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AGRICULTURAL TOTS 'OR THE
Number 'Ll'}

m

EK

- Wednesday^ February .27, 1992

Federal.Reserve Bank of Dallas
C_0_TJE^0_N
The U5DA announced la s t week That the loan rate for 1992-crop Middling
7 / 8-in ch cotton w ill average not less than 3 0 . 91" cents per poundT""The” ! 951 -crop
average loan rate for Middling 7/8-inch cotton was 30.U6 cents per pound. On
the basis of price d iffe r e n tia ls between grades th is season i t is expected that
the average loan for Middling l9/l6-inch cotton from the 1992 crop w ill be above
32 cents, compared with 31* 71 for the 1991 crop.
Spot cotton markets rose la s t week and early th is week, p a rtly on the
strength of a "slight pickup in m ill and export 'buying. Middling lp / l 6-ir c h cotton
on the D allas Cotton Exchange closed Monday, February 2.9, at 1*0.39 cents per
pound, compared with 39.29 a week e a r lie r . However, the market reacted downward
on Tuesday under influence ..of declines in secu rities and grains and reports of
rains in Texas. Middling 19/ l 6- inch cotton on the Dallas market closed at
39 .70 cen ts, o ff 69 points from the previous day.
Domestic m ill consumption of cotton increased seasonally during January
but was su b sta n tia lly "below January 1991, according to the Bureau of the Census.
During the f i r s t 6 months' (August-January) th is season about 1*,707,000 bales were
consumed, compared with 9 , 19*9,000 in the corresponding period a year e a r lie r .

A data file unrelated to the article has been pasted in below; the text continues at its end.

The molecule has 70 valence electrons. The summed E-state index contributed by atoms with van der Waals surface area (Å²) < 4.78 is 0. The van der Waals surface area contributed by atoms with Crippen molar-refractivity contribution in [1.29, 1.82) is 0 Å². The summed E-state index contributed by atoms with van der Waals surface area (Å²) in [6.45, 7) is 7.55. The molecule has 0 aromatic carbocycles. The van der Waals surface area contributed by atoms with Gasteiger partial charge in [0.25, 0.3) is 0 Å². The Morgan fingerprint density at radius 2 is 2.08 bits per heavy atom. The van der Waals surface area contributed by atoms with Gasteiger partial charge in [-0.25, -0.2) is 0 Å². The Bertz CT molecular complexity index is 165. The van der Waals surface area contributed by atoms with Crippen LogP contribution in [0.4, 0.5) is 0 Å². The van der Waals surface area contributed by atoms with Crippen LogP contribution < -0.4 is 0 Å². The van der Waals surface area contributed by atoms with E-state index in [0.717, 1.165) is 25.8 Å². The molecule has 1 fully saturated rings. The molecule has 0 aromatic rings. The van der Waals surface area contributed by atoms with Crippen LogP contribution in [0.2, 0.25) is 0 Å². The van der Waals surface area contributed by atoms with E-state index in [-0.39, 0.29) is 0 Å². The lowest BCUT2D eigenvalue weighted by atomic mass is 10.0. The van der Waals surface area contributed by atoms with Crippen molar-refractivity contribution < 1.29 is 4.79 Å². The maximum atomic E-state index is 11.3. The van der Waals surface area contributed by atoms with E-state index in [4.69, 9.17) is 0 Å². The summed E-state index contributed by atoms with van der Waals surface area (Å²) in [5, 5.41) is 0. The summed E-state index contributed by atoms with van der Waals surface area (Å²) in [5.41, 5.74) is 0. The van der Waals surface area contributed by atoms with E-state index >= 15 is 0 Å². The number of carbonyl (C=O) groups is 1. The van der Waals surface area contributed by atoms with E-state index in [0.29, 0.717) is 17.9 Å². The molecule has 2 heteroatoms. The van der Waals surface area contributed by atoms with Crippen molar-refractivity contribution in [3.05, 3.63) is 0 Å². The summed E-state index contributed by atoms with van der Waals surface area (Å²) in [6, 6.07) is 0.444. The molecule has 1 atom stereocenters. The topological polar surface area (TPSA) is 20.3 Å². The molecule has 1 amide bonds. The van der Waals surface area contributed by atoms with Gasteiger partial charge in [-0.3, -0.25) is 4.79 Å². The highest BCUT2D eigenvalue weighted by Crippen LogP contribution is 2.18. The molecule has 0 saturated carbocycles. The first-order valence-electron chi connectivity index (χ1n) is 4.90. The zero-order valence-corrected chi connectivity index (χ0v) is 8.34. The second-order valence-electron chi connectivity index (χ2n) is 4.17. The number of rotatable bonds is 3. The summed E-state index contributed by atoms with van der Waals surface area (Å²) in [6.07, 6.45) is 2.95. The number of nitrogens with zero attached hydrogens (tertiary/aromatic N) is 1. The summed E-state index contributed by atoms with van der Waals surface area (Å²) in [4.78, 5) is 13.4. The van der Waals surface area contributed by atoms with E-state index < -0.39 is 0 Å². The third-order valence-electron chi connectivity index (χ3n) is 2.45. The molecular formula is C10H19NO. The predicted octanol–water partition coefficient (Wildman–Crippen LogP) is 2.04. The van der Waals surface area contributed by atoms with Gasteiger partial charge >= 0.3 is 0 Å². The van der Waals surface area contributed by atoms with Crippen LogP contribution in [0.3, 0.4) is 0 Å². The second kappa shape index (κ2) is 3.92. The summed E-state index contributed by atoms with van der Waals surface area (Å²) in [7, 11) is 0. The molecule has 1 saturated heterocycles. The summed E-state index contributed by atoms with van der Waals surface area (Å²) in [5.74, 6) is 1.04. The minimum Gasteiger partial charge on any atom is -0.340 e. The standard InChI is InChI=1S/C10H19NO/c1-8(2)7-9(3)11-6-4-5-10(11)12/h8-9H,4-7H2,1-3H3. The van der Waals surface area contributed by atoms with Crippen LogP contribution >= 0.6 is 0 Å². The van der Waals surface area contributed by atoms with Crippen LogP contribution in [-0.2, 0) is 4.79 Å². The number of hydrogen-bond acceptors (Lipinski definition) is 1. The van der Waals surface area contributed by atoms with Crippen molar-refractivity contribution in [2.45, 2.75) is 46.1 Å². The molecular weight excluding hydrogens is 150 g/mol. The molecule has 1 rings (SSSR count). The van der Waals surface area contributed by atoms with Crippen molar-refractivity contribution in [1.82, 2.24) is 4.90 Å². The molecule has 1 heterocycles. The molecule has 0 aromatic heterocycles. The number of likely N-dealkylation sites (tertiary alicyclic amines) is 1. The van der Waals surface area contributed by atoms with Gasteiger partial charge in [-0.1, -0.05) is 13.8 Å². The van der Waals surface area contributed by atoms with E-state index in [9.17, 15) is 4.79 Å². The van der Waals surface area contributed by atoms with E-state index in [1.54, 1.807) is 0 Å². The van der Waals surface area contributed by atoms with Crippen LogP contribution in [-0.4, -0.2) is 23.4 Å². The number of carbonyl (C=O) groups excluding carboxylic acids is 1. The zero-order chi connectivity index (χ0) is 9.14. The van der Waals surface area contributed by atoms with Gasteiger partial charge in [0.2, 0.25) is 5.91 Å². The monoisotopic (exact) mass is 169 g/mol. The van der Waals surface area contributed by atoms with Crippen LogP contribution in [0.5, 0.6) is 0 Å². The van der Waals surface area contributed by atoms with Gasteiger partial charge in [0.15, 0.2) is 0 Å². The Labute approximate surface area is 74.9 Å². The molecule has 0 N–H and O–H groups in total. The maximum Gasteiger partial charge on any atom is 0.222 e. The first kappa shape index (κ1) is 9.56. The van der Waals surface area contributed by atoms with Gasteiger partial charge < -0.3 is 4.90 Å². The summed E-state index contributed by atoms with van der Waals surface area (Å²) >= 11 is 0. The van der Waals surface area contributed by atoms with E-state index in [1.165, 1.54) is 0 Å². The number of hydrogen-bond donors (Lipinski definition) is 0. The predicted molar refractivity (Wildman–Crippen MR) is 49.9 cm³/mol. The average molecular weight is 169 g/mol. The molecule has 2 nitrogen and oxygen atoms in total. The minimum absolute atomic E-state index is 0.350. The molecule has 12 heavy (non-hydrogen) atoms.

On a d a ily rate basis, consumption in the f i r s t h a lf of the current season is
down 10% from a year ago.
G R A I NS
* Spot prices of most grains have been declining .for the past week or more.
Rather sharp price drops reported th is week are attributed to improved weather
conditions in the Southwest, as they a ffe c t the winter grain crops; a lso ,, farmers
are offerin g larger quantities of th e ir surplus -wheat. Export of domestic grains
is slow, while the domestic flou r business is q u iet.
On Tuesday, February 26, No. 1 hard wheat sold in Fort Worth at
$2.72-3A per bushel - 3 cents under a week e a r lie r 5 No. 2 y ello w corn brought
$2.08 - down 1* cen ts; No, 2 white corn at $2.28-1/1* was o ff IjFT/U- cents; No. 2
yellow milo sold at 0 3 .1 1 peF cwt. - 2 cents lower.
G'rain sorghum planting has started in the Coastal Bend and corn planting
is expected to sta rt in soiIlFc*entral Texas as soon as so ils dry.
L I V E S T O C K
Hog prices on the Fort Worth market dropped la s t week to the lowest
level since'"April 1990. On Thursday, February 21, most Choice 180-279 lb s .
sold for $17.90, a few lo ts at $17.79* Prices were s lig h tly higher on Tuesday
of this week, with the bulk of offerings s e llin g at $18.00-18*29* However, the
market is described in reports as being- ngenerally slow ."
C a ttle prices are uneven th is week. Good and Choice fed steers and
yearlings brought $30.00-31*.00, and Common, P la in , and Medium sorts sold for
$22.00-29.00 on Tuesday of th is week. Hovrever, c a ttle receipts are li g h t .
Sheep and lamb prices are steady th is week. Good and Choice shorn
fat lambs with NoT'2—p elts sold in Fort Worth Tuesday for $29.90, and Good
shorn feeder lambs cashed at $ 29 . 00 .
Goat sales on the San Antonio market la s t week were at generally steady